Pareto Chart – Data Visualization

PARETO CHART

What is Pareto Chart? Pareto chart is a data visualization tool which contains both bars & line graphs. In this, individual values are represented in decreasing order by bars & the cumulative total is represented by the line. Its named after Vilfred Pareto, an Italian economist and sociologist who conducted a study in Europe in the early 1900s on wealth and poverty. He found that wealth was concentrated in the hands of the few and poverty in the hands of the many. The principle is based on the unequal distribution of things in the universe.

Pareto Chart Example

When to use : Whenever we are having a number of factors, then pareto chart is used to highlight the relative importance (since the bar graphs are also arranged in decreasing order).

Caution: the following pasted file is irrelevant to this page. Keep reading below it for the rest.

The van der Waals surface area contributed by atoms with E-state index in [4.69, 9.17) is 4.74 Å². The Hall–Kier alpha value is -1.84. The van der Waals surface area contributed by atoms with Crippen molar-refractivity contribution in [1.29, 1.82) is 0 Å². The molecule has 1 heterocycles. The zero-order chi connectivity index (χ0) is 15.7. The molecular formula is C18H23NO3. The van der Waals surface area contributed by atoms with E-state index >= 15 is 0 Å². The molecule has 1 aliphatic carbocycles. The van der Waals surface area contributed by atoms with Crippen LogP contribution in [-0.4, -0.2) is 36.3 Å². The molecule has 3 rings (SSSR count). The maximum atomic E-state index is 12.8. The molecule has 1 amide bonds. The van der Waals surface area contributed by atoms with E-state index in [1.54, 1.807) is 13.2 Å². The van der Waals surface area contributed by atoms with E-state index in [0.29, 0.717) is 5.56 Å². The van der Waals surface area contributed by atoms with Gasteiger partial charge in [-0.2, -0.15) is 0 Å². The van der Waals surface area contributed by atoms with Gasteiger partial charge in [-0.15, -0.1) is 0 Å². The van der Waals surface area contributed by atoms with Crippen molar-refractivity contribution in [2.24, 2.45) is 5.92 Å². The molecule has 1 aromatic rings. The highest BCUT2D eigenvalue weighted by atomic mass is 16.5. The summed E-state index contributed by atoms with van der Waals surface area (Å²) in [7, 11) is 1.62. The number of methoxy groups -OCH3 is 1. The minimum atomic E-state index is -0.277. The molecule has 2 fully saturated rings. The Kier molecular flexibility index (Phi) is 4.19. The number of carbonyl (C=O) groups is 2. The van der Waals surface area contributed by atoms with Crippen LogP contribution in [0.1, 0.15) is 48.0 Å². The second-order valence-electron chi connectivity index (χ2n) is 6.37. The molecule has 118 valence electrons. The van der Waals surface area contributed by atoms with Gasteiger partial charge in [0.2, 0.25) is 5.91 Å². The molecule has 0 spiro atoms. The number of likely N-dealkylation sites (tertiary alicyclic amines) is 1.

See the typical use cases highlighted below

– Used in customer care to show the most coomon customer dis-satisfaction factors

– Can be used in quality control to show common source of defects

The Pareto chart is generally used to you focus your improvement efforts on those issues that: 1.) Cost the most or 2.) Pose the highest risk / liability or 3.) those areas that occur the most often.

Dos & Donts :

If used properly, pareto chart can help a lot in understanding the key factors. The below mentioned factors are to be kept in mind & if used in conjuction, can provide a lot of actionable insight

a. Sub division :- It means, lets say at a customer care post using pareto they have found out that from a specific location maximum complaints are coming. Now, ideally they should further design a pareto for that specific location to get more insights (like in some cases there might be some complaints from a specific part of location because of some miscellaneous factor etc)